Psychoticism is one of the three traits used by the psychologist Hans Eysenck in his P-E-N model (psychoticism, extraversion and neuroticism) model of personality. Psychoticism refers to a personality pattern typified by aggressiveness and interpersonal hostility.
High levels of this trait were believed by Eysenck to be linked to increased vulnerability to psychosis such as schizophrenia. He also believed that blood relatives of psychotics would show high levels of this trait, suggesting a genetic basis to the trait.
Psychoticism is conceptually similar to the constraint factor in Tellegen's three-factor model of personality. Psychoticism may be divided into narrower traits such as impulsivity and sensation-seeking. These may in turn be further subdivided into even more specific traits. For example, impulsivity may be divided into narrow impulsivity (unthinking responsivity), risk taking, non-planning, and liveliness. Sensation seeking has also been analysed into a number of separate facets.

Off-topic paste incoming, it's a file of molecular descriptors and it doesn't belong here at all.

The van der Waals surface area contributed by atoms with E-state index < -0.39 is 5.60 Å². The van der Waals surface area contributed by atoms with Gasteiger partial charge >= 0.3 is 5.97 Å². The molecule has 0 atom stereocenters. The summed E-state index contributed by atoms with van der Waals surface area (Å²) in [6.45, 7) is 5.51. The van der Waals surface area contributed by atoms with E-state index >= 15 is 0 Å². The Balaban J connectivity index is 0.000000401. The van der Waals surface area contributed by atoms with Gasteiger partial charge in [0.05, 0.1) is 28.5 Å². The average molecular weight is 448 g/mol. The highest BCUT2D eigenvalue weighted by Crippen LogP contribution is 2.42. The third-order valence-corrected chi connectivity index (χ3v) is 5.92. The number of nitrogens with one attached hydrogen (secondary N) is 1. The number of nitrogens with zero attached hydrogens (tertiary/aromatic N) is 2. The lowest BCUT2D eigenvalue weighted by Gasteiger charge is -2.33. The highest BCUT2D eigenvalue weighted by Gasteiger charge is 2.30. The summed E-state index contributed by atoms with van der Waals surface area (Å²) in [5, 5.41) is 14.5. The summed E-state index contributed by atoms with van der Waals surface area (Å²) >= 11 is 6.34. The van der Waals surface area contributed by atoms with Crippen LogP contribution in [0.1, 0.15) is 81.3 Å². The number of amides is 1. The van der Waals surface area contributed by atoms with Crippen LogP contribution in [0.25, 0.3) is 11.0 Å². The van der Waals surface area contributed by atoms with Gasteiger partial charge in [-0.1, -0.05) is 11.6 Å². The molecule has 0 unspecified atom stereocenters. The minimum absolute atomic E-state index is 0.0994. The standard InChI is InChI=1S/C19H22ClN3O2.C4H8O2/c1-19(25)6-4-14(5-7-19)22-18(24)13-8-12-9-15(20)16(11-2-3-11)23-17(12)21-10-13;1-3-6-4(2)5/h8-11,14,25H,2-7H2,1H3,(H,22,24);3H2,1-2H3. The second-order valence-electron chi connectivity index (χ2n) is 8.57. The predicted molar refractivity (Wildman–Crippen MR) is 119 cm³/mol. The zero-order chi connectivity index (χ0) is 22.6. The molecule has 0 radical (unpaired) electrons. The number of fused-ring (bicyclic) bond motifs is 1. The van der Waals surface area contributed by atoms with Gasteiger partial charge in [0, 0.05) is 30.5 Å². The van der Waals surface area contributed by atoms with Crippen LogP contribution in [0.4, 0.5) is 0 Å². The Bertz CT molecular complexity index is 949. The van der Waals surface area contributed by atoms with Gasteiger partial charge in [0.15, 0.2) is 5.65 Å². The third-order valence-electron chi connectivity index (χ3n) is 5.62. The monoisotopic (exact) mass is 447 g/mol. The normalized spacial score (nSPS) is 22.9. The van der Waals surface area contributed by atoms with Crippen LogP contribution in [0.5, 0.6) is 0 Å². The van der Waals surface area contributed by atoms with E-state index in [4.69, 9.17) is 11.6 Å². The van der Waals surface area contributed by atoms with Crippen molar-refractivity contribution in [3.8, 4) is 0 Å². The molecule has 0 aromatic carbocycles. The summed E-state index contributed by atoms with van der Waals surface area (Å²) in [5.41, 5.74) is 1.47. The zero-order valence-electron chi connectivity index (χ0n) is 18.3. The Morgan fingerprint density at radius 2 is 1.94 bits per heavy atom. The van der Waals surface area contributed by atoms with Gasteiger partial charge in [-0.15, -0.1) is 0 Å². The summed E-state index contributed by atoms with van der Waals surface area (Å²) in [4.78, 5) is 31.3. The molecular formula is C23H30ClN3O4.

Critics of the trait have suggested that the trait is too heterogeneous to be taken as a single trait. For example, in a correlation study by Donald Johnson (reported in 1994 at the APT International Conference) Psychoticism was found to correlate with Big Five traits Conscientiousness and Agreeableness; (which in turn correlated strongly with, respectively, MBTI Judging/Perceiving, and Thinking/Feeling). Thus, Costa and McCrae believe that agreeableness and conscientiousness (both which represent low levels of psychoticism) need to be distinguished in personality models. It has also been suggested that "psychoticism" may be a misnomer and that "psychopathy" or "Impulsive Unsocialized Sensation Seeking" would be better labels.
Psychoticism is believed to be associated with levels of dopamine. Other biological correlates of psychoticism include low conditionability and low levels of monoamine oxidase; beta-hydroxylase, cortisol, norepinephrine in cerebrospinal fluid also appear relevant to psychoticism level.
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